With a proper system in place to monitor privileged user access, there will not be any need to negotiate with cybercriminals.
Recently, logistics firm Toll Group was hit with a “new variant” of ransomware known as Mailto or Kokoklock and had been forced to shut down much of its IT infrastructure to prevent the malware from spreading.
The ransomware, which has been variously dubbed NetWalker or Kazkavkovkiz, is believed to have infected as many as 1,000 servers, including Active Directory.
Mailto appends random extensions to file names, making them unusable. It first appeared in around September 2019. It is very similar to the many variants of targeted ransomware that sophisticated cybercriminals have launched against companies that rely on technology to deliver time-sensitive, critical services or products.
By targeting industries that cannot function well with any downtime—most prominently healthcare, state and local government, industrial control systems, and now shipping—these criminals maximise the chance the victim might pay the ransom to recover their services.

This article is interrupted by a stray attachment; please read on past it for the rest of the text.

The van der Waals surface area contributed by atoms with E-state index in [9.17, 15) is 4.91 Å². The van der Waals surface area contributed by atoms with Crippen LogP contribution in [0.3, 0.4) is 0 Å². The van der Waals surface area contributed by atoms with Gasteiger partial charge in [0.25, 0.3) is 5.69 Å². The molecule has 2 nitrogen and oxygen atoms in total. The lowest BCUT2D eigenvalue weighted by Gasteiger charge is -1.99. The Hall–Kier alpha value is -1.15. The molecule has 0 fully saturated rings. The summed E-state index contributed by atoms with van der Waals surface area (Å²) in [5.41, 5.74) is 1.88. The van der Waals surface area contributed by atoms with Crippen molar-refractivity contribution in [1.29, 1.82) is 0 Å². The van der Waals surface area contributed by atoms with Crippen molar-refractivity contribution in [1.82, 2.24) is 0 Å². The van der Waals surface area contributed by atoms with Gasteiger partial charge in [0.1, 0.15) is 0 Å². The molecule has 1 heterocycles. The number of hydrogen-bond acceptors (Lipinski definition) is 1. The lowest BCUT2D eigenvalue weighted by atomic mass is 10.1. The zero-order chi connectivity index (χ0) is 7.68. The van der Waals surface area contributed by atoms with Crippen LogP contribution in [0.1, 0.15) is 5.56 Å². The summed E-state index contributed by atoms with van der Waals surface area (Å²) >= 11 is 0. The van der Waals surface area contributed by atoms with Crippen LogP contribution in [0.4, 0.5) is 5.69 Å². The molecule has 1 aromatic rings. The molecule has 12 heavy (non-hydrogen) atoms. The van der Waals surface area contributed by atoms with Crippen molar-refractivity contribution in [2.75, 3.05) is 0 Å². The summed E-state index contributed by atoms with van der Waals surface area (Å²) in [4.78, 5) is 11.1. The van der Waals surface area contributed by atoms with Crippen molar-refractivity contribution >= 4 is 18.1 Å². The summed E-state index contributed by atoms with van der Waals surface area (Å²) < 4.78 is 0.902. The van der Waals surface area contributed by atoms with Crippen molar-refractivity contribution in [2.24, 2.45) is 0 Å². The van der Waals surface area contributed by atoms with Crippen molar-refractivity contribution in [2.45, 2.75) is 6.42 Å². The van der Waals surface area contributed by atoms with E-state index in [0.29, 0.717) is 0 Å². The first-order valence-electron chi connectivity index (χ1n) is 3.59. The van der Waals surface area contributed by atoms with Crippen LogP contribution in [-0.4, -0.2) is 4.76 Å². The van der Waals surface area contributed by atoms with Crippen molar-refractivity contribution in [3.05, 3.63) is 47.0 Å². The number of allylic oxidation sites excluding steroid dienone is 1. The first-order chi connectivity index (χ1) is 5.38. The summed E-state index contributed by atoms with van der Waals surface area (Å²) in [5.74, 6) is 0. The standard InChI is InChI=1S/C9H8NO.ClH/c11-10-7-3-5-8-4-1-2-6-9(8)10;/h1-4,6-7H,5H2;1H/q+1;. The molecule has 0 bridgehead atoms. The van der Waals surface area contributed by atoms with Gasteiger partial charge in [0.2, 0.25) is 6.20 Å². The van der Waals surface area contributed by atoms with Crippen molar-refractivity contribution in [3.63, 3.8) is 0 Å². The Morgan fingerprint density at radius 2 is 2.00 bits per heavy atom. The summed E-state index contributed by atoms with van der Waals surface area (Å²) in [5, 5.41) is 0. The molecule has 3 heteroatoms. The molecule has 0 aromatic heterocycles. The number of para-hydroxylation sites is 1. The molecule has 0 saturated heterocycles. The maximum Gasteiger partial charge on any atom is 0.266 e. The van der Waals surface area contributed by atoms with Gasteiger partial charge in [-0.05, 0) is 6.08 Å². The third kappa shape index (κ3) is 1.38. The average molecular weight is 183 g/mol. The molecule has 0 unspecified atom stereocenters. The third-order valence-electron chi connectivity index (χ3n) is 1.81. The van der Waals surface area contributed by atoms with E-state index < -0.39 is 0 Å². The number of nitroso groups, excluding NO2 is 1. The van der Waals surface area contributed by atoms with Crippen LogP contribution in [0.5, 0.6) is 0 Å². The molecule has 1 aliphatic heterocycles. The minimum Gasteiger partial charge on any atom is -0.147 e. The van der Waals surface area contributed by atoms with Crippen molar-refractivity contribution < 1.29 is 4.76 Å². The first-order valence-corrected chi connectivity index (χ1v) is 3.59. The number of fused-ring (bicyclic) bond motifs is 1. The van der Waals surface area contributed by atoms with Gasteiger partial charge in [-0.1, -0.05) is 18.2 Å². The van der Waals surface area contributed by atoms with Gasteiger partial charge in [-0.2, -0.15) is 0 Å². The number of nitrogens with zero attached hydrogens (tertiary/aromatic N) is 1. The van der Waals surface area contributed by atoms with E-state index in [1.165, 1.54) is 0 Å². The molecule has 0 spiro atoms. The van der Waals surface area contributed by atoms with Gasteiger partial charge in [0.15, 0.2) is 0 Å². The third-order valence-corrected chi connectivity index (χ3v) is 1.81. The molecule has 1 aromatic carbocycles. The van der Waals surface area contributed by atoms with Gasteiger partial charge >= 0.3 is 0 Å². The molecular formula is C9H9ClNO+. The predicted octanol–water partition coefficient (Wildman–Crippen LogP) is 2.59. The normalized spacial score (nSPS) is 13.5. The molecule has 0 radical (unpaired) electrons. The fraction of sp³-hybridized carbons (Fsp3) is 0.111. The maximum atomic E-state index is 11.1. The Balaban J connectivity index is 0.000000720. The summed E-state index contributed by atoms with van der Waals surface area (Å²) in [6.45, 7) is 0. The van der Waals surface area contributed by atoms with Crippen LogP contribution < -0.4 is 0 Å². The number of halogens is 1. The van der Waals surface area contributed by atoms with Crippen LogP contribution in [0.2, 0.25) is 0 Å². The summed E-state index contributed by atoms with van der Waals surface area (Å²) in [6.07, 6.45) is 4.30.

This is what Corey Nachreiner, WatchGuard Technologies CTO feels: “In many of these cases, the ransomware itself is effective, but not particularly unusual compared to other ransomware variants. Proactive, advanced malware prevention solutions that use machine learning or behavioral analysis to catch new threats often detect and block these samples if delivered through a security service.”
However, the sophisticated threat actors launching many of these targeted attacks seem to be breaching networks using presumably stolen, privileged user credentials before loading any ransomware. In that case, they often use this privileged access, and thereby access legitimate internal management tools, to disable and bypass security controls before installing the ransomware.
“The general public still doesn’t know exactly how Toll’s attackers got the ransomware into their system, but if it’s similar to other targeted attacks we’ve seen globally, authentication best practices and multi-factor authentication are the best ways to protect your organization (and any remote services you use) from these sorts of targeted ransomware attacks,” added Nachreiner.